Global Ethics Corner: Genocide Denial in Rwanda: Dealing with the Past or Subverting Democracy?

Sep 16, 2011

Do laws that make it a crime to deny the existence of genocide help to lessen the chances of renewed conflict? Or, do they stifle freedom of speech--and risk eliminating political dissent? These are the questions currently debated in Rwanda.

Do laws that make it a crime to deny the existence of genocide help to lessen the chances of renewed conflict? Or, do they stifle freedom of speech—and risk eliminating political dissent?

These are the questions currently being debated in Rwanda.

The recent trial of Victoire Ingabire—a staunch government critic—has drawn attention to a controversial law that criminalizes what it calls "genocide ideology."

Passed in 2008, the law places hefty fines and prison sentences on a wide range of alleged transgressions. These span the gamut from incitement of hatred and the denial of genocide to statements that poke fun at genocidal actions.

Advocates of the law argue that it represents a genuine effort to deal with the past. They accuse individuals like Ingabire of denying the extent of the tragedy inflicted upon Rwanda's Tutsi minority. By drawing attention to Hutu victims, they say Ingabire and others fuel ethnic divisions.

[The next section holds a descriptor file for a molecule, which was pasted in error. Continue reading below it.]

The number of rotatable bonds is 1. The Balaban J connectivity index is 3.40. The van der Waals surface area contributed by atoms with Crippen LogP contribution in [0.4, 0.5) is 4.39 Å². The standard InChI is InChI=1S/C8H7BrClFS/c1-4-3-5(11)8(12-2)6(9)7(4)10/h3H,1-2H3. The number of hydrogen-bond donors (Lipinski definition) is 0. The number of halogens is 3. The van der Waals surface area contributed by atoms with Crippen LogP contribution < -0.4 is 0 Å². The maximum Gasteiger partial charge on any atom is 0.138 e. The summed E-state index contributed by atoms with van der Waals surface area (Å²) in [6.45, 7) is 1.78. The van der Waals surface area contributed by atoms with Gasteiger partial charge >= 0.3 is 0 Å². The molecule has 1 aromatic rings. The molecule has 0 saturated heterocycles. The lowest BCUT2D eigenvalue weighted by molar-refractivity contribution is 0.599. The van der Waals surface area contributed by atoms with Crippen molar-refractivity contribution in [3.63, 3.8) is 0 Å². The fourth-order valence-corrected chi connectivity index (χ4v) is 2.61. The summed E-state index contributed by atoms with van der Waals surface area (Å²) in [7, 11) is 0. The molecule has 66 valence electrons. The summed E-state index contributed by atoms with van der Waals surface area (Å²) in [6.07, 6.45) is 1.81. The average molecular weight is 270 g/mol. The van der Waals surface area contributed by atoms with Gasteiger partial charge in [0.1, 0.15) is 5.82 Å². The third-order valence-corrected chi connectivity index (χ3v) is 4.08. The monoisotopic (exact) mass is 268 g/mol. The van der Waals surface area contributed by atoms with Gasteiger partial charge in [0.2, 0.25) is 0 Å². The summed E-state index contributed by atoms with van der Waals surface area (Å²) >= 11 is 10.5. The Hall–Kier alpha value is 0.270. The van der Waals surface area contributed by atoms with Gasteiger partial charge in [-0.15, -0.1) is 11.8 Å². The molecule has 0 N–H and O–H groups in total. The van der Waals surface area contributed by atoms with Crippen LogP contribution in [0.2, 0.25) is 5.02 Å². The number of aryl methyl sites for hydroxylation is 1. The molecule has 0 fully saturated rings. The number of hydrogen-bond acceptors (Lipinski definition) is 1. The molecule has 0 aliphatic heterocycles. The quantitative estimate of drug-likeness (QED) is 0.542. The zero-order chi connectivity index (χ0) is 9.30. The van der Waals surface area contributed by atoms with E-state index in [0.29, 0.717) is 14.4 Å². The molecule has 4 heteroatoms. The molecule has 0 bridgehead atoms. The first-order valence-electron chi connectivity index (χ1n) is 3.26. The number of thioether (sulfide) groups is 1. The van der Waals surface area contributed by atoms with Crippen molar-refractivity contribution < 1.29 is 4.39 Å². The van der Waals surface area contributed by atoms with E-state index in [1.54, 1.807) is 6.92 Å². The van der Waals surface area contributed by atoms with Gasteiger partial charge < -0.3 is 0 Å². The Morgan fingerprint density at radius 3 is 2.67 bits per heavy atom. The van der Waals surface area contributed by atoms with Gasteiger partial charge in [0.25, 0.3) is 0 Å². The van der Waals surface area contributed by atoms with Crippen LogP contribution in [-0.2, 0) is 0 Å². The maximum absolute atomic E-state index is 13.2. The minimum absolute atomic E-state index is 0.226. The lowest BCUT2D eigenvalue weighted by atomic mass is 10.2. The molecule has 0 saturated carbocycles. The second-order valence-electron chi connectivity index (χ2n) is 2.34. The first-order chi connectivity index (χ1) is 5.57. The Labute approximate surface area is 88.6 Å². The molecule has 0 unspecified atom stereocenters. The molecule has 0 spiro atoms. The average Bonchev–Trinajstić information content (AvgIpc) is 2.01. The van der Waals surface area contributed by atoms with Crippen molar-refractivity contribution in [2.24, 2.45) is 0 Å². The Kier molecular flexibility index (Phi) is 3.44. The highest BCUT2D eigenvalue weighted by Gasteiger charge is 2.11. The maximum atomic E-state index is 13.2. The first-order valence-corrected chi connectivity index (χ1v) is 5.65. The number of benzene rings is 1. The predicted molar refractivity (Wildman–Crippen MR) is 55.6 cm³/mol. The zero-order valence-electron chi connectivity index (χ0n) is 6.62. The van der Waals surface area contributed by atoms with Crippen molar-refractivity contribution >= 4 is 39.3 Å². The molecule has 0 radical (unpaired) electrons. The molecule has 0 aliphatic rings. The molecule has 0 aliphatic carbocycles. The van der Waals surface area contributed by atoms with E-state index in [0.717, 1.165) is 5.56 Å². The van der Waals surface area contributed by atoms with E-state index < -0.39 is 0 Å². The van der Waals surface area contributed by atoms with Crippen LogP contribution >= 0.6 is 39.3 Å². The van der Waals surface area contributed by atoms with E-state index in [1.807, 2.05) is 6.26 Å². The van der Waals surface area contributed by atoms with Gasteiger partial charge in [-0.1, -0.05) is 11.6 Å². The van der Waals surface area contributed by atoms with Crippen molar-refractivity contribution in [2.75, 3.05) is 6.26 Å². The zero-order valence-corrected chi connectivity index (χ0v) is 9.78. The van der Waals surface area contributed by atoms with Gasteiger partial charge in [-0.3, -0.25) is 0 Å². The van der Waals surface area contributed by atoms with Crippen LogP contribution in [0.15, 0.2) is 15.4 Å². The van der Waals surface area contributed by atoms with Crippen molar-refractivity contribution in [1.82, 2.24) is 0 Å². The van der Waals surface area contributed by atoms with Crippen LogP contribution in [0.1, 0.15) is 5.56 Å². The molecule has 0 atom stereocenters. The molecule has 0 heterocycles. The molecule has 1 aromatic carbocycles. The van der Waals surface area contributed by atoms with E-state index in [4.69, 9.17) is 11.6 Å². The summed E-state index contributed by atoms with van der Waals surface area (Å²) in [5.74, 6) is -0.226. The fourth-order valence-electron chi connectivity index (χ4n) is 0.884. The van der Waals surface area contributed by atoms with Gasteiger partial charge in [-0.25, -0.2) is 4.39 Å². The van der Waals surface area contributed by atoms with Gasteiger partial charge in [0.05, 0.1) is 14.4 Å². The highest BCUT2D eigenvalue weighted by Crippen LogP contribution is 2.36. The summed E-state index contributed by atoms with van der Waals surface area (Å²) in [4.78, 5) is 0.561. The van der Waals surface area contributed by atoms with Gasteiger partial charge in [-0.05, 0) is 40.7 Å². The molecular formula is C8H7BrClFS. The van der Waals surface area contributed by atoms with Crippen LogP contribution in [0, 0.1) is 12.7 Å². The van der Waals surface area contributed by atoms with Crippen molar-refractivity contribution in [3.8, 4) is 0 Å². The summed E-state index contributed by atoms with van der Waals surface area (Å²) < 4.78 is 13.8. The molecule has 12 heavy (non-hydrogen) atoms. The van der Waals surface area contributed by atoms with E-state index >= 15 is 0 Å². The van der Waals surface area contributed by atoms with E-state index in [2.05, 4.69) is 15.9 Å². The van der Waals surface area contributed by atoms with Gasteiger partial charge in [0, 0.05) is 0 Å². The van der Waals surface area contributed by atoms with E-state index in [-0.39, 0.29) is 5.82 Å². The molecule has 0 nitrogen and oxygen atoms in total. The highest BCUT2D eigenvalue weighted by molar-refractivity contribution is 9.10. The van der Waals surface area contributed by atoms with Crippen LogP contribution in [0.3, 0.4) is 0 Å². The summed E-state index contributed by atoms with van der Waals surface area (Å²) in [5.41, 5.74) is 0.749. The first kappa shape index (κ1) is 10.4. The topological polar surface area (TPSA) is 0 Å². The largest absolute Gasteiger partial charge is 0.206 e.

Critics make a different case. They say the law's vague terminology can lead to censorship, and offers the government too much leeway in selecting potential transgressors. Rather than redress the past, they say it serves as a legal instrument for an authoritarian government bent on eliminating opposition.

The Ingabire trial is a case in point. Far from denying genocide, critics say Ingabire drew attention to the complexity of the genocide, which resulted in both Tutsi and Hutu victims. By arresting Ingabire, the government was not dealing with the past—it was eliminating its most credible opponent.

As Ingabire's trial gets underway, what is your take on Rwanda's "ideology law"? Does it help to stem genocide or is it a veiled attempt to eliminate opposition?

How do you distinguish between laws that deal with the past and laws that subvert a democratic future?

By Marlene Spoerri

For more information see

Josh Kron, "Rwanda Lays Out Charges Against Ex-Presidential Hopeful" The New York Times, September 9, 2011.

"Law and Reality: Progress in Judicial Reform in Rwanda", Human Rights Watch, July 24, 2008.

"Rwanda (2011)," Freedom House.

Photo Credits in order of Appearance: MSGT Rose Reynolds Kigali Wire Graham Holliday Alberto… Julien Harneis Commonwealth Secretariat Amnesty International Penn State Graham Holliday hoteldephil Graham Holliday d_proffer

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